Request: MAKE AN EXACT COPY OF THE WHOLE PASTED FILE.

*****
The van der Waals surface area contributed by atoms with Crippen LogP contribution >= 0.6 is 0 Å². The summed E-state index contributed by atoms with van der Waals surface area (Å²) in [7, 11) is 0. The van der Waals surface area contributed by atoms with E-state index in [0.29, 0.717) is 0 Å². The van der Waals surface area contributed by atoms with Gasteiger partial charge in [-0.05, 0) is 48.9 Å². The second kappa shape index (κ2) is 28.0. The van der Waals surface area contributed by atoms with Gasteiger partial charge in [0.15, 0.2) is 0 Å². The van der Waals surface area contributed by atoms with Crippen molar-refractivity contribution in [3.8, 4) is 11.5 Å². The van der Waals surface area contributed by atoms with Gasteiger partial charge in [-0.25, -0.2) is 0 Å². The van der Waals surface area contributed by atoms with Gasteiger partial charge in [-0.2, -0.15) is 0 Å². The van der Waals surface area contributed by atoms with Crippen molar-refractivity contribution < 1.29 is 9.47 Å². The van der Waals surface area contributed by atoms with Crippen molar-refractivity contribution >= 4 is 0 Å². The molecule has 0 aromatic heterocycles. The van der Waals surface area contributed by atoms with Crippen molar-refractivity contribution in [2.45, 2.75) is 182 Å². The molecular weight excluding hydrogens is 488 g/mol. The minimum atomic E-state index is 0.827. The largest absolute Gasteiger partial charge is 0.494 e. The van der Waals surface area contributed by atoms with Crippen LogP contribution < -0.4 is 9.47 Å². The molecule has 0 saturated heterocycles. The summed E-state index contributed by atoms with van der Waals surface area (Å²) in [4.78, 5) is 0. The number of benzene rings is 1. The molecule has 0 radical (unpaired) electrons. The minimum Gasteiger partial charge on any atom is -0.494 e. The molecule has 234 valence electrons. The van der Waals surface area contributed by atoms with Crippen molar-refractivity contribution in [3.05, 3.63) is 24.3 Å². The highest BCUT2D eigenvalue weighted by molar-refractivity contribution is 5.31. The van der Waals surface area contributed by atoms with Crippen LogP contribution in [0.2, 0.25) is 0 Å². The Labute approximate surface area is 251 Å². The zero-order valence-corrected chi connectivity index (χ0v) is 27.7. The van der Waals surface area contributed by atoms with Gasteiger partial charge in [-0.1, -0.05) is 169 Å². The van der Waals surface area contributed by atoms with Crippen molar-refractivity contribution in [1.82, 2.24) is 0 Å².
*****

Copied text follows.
The van der Waals surface area contributed by atoms with Crippen LogP contribution >= 0.6 is 0 Å². The summed E-state index contributed by atoms with van der Waals surface area (Å²) in [7, 11) is 0. The van der Waals surface area contributed by atoms with E-state index in [0.29, 0.717) is 0 Å². The van der Waals surface area contributed by atoms with Gasteiger partial charge in [-0.05, 0) is 48.9 Å². The second kappa shape index (κ2) is 28.0. The van der Waals surface area contributed by atoms with Gasteiger partial charge in [0.15, 0.2) is 0 Å². The van der Waals surface area contributed by atoms with Crippen molar-refractivity contribution in [3.8, 4) is 11.5 Å². The van der Waals surface area contributed by atoms with Gasteiger partial charge in [-0.25, -0.2) is 0 Å². The van der Waals surface area contributed by atoms with Gasteiger partial charge in [-0.2, -0.15) is 0 Å². The van der Waals surface area contributed by atoms with Crippen molar-refractivity contribution < 1.29 is 9.47 Å². The van der Waals surface area contributed by atoms with Crippen molar-refractivity contribution >= 4 is 0 Å². The molecule has 0 aromatic heterocycles. The van der Waals surface area contributed by atoms with Crippen molar-refractivity contribution in [2.45, 2.75) is 182 Å². The molecular weight excluding hydrogens is 488 g/mol. The minimum atomic E-state index is 0.827. The largest absolute Gasteiger partial charge is 0.494 e. The van der Waals surface area contributed by atoms with Crippen LogP contribution < -0.4 is 9.47 Å². The molecule has 0 saturated heterocycles. The summed E-state index contributed by atoms with van der Waals surface area (Å²) in [4.78, 5) is 0. The number of benzene rings is 1. The molecule has 0 radical (unpaired) electrons. The minimum Gasteiger partial charge on any atom is -0.494 e. The molecule has 234 valence electrons. The van der Waals surface area contributed by atoms with Crippen molar-refractivity contribution in [3.05, 3.63) is 24.3 Å². The highest BCUT2D eigenvalue weighted by molar-refractivity contribution is 5.31. The van der Waals surface area contributed by atoms with Crippen LogP contribution in [0.2, 0.25) is 0 Å². The Labute approximate surface area is 251 Å². The zero-order valence-corrected chi connectivity index (χ0v) is 27.7. The van der Waals surface area contributed by atoms with Gasteiger partial charge in [-0.1, -0.05) is 169 Å². The van der Waals surface area contributed by atoms with Crippen molar-refractivity contribution in [1.82, 2.24) is 0 Å².